Devil Rays may play name game
The Devil Rays have until May 31 to pick a new name to use starting next season. What will it be?
By CHRIS TISCH, CARRIE WEIMAR and LOUIS HAU
Published April 5, 2006
ST. PETERSBURG - The Tampa Bay Devil Rays have told Major League Baseball they are considering a name change.
So what should it be?
The Tarpons? That would pay homage to the former Tampa minor league team, named after the silvery fish that swims in local waters.
The Saints? That would recall the St. Petersburg minor league team from the early and mid-1900s.
Or the just plain Rays? The double entendre would honor the stingrays that glide off our beaches as well as the area's famous sunshine, while the shortened name would avoid bedeviling some Christians.
"If it was up to me I would probably drop the devil," said St. Petersburg Mayor Rick Baker. "But it's up to them and I'm going to support the team no matter what."
If the Devil Rays adopt a new name, it will mark the first time a Major League Baseball team changed its name without moving to another city since the Houston Colt .45s became the Astros in 1965. That change was made to honor Houston's space program.
Devil Rays president Matt Silverman said the team met a March 31 deadline to inform Major League Baseball it was considering the change. The Devil Rays have until May 31 to commit to a name change, which would take effect next season. After the home opener next week, the team will begin studying a potential name change and begin asking fans for ideas.
"Our minds are open to many possibilities," Silverman said. "We'll go through an exhaustive study of it and also engage our fans in the process before we make any final decisions."
Some St. Petersburg city officials also have urged the team to dump the Tampa Bay in the name in favor of St. Petersburg.
"St. Pete anything," said City Council Chairman Bill Foster. "I just think it's time to recognize where the team plays and the commitment of the community that built the stadium."
But it's what comes after "Tampa Bay" that has some fans annoyed. Some have questioned naming the team for a marine animal not widely known in these waters. Others disliked the devil reference and predicted God would doom the team because of it.
After eight years of losing, one must wonder if they were right.
"There are some that don't have a positive reaction to the word devil," Silverman said. "There are some who don't have a positive reaction to a devil ray. What is a devil ray? If we make a change, it will be something that will be more accessible and appeal to everyone . . . or at least not drive people away."
Of course, there are worse possible ways to reflect the area's character: The Snowbirds? The Blue Hairs? The Red Tide? The Strip Malls?
Don't think any of those names are possible? Well, consider some team names from years ago.
The Atlanta Braves, when they were in Boston, were called the Beaneaters. The Chicago Cubs at one point were called the Orphans. The Brooklyn Dodgers were once known as the Superbas and the Bridegrooms.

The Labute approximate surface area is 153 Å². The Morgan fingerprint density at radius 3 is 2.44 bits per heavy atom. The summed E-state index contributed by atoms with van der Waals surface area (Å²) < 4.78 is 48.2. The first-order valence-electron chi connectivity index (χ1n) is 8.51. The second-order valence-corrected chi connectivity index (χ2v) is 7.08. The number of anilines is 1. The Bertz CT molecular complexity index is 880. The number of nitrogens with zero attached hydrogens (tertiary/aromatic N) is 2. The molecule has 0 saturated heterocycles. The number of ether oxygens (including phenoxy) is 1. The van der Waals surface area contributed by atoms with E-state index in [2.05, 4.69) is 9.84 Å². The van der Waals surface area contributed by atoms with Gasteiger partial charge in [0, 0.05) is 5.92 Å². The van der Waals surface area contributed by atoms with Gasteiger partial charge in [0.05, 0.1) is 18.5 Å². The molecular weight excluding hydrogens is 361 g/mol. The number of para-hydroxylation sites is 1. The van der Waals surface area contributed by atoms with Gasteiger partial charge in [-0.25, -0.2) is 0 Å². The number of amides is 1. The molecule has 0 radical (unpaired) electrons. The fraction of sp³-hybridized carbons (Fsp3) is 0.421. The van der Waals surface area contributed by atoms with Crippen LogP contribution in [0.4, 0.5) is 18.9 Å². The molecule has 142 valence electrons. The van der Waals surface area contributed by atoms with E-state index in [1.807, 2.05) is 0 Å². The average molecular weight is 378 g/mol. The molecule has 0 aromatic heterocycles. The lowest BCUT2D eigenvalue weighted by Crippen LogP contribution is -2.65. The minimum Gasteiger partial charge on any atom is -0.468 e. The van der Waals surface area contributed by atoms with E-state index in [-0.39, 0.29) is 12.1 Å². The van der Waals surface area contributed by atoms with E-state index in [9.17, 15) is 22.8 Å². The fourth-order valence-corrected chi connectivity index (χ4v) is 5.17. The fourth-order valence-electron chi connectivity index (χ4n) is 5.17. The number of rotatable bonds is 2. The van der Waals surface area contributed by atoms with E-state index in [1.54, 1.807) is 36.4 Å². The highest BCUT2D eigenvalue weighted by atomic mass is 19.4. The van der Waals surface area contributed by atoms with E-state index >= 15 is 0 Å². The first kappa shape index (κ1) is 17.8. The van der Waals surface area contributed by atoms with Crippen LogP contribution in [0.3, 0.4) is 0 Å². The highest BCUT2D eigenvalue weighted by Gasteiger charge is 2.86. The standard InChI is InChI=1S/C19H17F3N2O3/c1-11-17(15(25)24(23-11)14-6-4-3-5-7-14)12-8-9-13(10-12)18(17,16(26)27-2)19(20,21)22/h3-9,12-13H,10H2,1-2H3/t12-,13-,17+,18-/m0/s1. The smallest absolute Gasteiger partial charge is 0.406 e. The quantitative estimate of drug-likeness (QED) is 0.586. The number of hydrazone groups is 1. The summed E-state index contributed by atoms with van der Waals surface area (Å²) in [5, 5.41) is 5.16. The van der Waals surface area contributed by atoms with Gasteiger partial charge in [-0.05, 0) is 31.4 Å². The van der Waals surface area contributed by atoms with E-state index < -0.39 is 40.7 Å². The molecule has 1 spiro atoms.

And the baseball team most steeped in history and tradition, the New York Yankees, once were the New York Highlanders, because their stadium was on a hill.
Baseball historian John Thorn said teams often changed names in the early 1900s. Teams initially were called simply the New Yorks or the Bostons, but sportswriters began giving them catchy names that could be shortened to fit in headlines.
Thus the Cubs. The Yanks. The Sox.
"Desperate scribes and headline writers were trying to save character counts," Thorn said.
The name-switching slowed down around 1920.
"They acquire a kind of patina with age," Thorn said.
Soon, no one dreamed of changing names like Yankees, Red Sox or Cubs. Teams began to trademark and market the names.
"Because of all the marketing, it's getting more cemented and isn't as fluid as it was," said John Odell, curator of history and research at the Baseball Hall of Fame in Cooperstown, N.Y. "There is a feeling that once you have your name and nickname, then that is a commodity that may be tough to generate again."
The Devil Rays may be the exception. The team is trying to turn its back on eight years of losing since it entered the league as an expansion team in 1998.
"It's probably a good idea in this case, primarily because there hasn't been effective branding of that name," said Andrew Zimbalist, a sports economist at Smith College in Northampton, Mass. "Probably within baseball, there's a stronger case for the Devil Rays to change their name than for any other team."
However, the Boston Braves tried it in 1936. To generate excitement, they called themselves the Bees; the stadium became the Beehive.
"The result was very predictable: Nothing," Thorn said. "They went back to the Braves."
Thorn said he thinks a name change for the Devil Rays also could backfire.
"It could only inject ridicule and scorn because it's a substitute for injecting talent," he said. "If you want to inject talent and then change the name, great."
Foster thinks otherwise.
"They're an 8-year-old team and they're kind of starting over," said Foster, a big Devil Rays fan. "I'm okay with that. We are all enthused at what we've seen so far with the "Under construction' banner. And they needed to do that. They needed to gain the respect of the community and the baseball community."
Sports marketing experts agree.
"Now that you have a new owner and effectively a whole new philosophy behind the team, this could be a way to adopt a new identity," said Marc Ganis, president of SportsCorp Ltd., a sports business consulting firm in Chicago.
While getting league permission for a name change is a pretty straightforward process, rolling out the new name isn't quite so simple, he said.
"You have uniforms, you have licensing partners," Ganis said. "It takes a good year and a half or so to implement something like that."